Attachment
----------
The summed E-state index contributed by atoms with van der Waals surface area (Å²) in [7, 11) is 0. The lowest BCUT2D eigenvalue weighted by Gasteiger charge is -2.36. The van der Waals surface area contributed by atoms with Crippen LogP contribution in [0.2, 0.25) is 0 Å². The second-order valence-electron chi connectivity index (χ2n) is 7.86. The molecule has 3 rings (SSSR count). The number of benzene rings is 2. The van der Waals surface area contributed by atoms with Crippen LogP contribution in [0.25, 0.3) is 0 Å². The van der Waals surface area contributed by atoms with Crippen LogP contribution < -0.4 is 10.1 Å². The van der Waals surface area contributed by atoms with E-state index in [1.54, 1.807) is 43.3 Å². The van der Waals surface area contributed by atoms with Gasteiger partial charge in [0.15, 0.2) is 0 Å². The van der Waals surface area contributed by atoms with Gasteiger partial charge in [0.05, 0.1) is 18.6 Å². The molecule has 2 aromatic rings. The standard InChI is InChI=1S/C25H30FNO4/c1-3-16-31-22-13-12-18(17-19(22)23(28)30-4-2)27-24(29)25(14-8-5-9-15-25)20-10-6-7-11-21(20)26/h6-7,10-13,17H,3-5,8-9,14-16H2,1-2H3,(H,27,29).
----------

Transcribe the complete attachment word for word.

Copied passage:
The summed E-state index contributed by atoms with van der Waals surface area (Å²) in [7, 11) is 0. The lowest BCUT2D eigenvalue weighted by Gasteiger charge is -2.36. The van der Waals surface area contributed by atoms with Crippen LogP contribution in [0.2, 0.25) is 0 Å². The second-order valence-electron chi connectivity index (χ2n) is 7.86. The molecule has 3 rings (SSSR count). The number of benzene rings is 2. The van der Waals surface area contributed by atoms with Crippen LogP contribution in [0.25, 0.3) is 0 Å². The van der Waals surface area contributed by atoms with Crippen LogP contribution < -0.4 is 10.1 Å². The van der Waals surface area contributed by atoms with E-state index in [1.54, 1.807) is 43.3 Å². The van der Waals surface area contributed by atoms with Gasteiger partial charge in [0.15, 0.2) is 0 Å². The van der Waals surface area contributed by atoms with Gasteiger partial charge in [0.05, 0.1) is 18.6 Å². The molecule has 2 aromatic rings. The standard InChI is InChI=1S/C25H30FNO4/c1-3-16-31-22-13-12-18(17-19(22)23(28)30-4-2)27-24(29)25(14-8-5-9-15-25)20-10-6-7-11-21(20)26/h6-7,10-13,17H,3-5,8-9,14-16H2,1-2H3,(H,27,29).